In 1893, one of the greatest extravaganzas of all time took place in Chicago, IL. Billed as “The Chicago World’s Fair” and also known as “The Colombian Exposition,” which commemorated the 400th. year anniversary of the discovery of the New World by Columbus in 1892. This was the granddaddy of all fairs at the time and we’re likely to never see such a spectacle again.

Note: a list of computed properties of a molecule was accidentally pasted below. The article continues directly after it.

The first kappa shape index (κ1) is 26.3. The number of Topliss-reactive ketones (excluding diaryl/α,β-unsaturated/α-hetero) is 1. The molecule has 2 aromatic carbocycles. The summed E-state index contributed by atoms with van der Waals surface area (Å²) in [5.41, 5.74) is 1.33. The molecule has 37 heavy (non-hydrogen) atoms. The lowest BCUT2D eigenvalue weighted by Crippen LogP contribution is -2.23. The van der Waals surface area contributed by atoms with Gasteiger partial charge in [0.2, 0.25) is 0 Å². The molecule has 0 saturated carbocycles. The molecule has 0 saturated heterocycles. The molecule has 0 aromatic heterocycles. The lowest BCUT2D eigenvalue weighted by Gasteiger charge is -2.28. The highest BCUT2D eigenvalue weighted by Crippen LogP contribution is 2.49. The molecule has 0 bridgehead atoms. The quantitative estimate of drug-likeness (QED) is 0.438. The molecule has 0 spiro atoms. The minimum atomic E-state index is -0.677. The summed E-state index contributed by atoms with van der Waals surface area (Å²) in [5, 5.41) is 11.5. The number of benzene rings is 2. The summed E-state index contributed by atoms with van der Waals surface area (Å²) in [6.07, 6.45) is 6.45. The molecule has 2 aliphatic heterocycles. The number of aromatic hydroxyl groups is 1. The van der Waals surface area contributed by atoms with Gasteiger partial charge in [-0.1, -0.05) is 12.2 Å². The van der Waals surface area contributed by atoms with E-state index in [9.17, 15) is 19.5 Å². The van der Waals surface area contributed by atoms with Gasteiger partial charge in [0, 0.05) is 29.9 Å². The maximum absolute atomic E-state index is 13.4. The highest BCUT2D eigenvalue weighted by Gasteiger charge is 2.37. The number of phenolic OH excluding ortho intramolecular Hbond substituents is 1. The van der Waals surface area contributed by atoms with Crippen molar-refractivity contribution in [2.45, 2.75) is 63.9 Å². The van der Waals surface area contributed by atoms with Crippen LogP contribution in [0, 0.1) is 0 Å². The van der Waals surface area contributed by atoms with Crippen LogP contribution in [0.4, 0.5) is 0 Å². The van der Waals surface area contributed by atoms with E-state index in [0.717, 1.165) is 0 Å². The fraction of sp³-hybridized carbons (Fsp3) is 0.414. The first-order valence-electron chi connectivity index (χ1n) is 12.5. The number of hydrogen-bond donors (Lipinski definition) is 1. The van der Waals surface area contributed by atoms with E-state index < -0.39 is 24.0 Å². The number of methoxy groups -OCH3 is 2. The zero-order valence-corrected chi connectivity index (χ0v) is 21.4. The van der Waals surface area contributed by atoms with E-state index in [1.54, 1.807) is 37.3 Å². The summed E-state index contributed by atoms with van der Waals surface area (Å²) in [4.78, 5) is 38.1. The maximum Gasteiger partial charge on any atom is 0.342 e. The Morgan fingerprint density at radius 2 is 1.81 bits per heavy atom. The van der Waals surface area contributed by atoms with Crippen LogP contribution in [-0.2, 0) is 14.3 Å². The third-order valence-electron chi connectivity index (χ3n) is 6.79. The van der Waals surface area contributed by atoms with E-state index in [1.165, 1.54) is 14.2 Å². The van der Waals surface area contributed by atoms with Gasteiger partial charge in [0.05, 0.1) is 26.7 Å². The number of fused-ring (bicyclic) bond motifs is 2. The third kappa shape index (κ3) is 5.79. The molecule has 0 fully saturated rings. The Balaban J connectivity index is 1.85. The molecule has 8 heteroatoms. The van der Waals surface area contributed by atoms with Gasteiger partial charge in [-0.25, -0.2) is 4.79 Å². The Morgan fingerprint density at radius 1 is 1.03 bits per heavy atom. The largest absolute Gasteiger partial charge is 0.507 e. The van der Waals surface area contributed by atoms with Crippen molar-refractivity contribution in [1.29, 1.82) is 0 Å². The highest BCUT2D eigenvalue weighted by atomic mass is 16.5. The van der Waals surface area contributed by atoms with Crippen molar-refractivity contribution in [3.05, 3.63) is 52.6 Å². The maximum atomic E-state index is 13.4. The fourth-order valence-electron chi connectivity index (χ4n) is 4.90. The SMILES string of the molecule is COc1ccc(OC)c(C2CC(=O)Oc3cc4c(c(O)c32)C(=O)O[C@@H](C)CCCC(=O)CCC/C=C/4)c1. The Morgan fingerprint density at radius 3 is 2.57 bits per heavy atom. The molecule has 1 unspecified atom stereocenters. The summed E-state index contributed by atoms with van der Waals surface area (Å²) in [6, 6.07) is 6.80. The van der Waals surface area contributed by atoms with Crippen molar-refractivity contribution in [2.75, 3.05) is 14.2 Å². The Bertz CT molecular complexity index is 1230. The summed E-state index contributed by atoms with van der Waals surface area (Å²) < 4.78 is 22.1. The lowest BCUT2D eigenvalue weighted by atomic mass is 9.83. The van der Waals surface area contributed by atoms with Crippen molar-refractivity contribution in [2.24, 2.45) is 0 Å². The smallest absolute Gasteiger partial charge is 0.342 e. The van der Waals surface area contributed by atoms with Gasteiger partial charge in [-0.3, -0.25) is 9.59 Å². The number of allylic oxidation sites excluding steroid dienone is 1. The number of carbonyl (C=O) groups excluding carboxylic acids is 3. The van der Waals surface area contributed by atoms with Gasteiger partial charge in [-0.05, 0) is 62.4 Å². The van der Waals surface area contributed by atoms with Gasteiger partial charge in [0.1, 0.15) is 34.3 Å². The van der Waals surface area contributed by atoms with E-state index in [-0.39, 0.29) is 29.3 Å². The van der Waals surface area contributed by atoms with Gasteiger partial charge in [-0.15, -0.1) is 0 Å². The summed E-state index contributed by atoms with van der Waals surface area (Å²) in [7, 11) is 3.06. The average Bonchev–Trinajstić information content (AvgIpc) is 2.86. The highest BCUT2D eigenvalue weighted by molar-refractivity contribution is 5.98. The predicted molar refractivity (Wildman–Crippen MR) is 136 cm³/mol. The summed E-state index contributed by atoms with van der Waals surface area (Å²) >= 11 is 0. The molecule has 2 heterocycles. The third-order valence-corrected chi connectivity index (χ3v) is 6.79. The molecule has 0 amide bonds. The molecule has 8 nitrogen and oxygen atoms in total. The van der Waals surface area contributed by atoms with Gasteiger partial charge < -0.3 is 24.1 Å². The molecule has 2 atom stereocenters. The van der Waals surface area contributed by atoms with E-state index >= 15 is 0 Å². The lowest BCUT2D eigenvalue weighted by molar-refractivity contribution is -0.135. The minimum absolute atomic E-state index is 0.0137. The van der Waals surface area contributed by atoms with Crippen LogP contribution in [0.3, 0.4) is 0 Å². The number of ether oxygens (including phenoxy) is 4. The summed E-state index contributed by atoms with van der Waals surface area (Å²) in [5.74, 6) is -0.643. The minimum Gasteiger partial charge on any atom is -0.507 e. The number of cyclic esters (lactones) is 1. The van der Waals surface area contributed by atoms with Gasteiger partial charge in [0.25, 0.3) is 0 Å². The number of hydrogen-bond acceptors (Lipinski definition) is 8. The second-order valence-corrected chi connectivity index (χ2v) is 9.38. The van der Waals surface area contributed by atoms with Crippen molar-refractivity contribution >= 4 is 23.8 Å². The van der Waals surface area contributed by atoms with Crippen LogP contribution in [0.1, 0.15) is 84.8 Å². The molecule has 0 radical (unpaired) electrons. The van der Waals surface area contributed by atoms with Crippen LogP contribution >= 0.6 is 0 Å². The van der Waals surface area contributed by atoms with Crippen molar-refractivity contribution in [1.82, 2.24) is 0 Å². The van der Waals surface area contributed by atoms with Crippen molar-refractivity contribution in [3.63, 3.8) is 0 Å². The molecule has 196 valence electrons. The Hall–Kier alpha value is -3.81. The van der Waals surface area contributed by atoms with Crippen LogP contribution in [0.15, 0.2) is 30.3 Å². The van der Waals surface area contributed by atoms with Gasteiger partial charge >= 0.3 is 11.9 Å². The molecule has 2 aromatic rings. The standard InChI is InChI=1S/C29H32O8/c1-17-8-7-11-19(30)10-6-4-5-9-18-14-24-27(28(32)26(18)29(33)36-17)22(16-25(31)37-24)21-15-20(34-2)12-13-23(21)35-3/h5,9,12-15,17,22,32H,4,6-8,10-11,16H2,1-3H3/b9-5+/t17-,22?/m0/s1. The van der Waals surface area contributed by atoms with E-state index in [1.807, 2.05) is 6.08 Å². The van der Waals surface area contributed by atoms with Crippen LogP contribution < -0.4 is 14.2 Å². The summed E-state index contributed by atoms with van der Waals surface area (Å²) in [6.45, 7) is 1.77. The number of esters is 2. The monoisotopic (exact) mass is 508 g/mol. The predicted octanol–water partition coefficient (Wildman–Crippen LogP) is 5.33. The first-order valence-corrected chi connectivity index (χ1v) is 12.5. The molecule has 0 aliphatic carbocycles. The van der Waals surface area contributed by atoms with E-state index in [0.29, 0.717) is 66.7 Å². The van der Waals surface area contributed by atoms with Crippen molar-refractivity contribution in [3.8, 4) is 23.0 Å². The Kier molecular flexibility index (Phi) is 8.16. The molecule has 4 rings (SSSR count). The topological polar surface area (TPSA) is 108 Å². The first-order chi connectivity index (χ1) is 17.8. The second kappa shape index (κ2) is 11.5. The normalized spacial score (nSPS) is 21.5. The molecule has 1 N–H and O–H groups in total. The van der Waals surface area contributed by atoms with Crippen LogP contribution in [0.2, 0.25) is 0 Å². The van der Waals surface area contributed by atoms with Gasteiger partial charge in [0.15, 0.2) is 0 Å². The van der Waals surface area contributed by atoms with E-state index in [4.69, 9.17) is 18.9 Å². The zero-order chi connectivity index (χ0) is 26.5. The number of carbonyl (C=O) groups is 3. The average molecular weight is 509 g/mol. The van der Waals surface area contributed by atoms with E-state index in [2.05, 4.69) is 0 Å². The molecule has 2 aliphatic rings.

The fair was held from May thru October 1893 and much has been written about the event and all that took place during its run so I will not go into a-lot of detail about what happened. Instead, let me direct you to a book called “The Devil in the White City” by Eric Larson written to document all the drama and death that transpired during that time. Another really good and informative article by Steve Cambria is a great read and appeared in the Autumn 2017 issue of the DGJ. His article also documents another Parker (Serial # 70578) that was displayed at the Exposition. Other interesting facts were that the city of Chicago spent an estimated and staggering 31million dollars on its construction and 2 years of building and preparation for hosting the Fair. There were representatives and exhibitors in attendance from 46 nations around the world including hundreds of manufacturers from our own country displaying everything imaginable from chewing gum to guns and literally everything in between. It was in fact, quite electrifying with the Westinghouse Corporation presenting the very first application of Tesla’s A/C current and with the flip of a switch the entire Exposition was illuminated with two hundred thousand electric light bulbs for all in attendance to see. The world would marvel at one of the newest inventions that would change our lives forever. Can you imagine the wonder of seeing all those electric lights for the very first time? It was so bright that with the walls of all the buildings finished in alabaster it became known as “The White City”. Thousands attended the opening day ceremonies and a large portion (estimated to be one-half) of the entire United States population attended during its six-month period.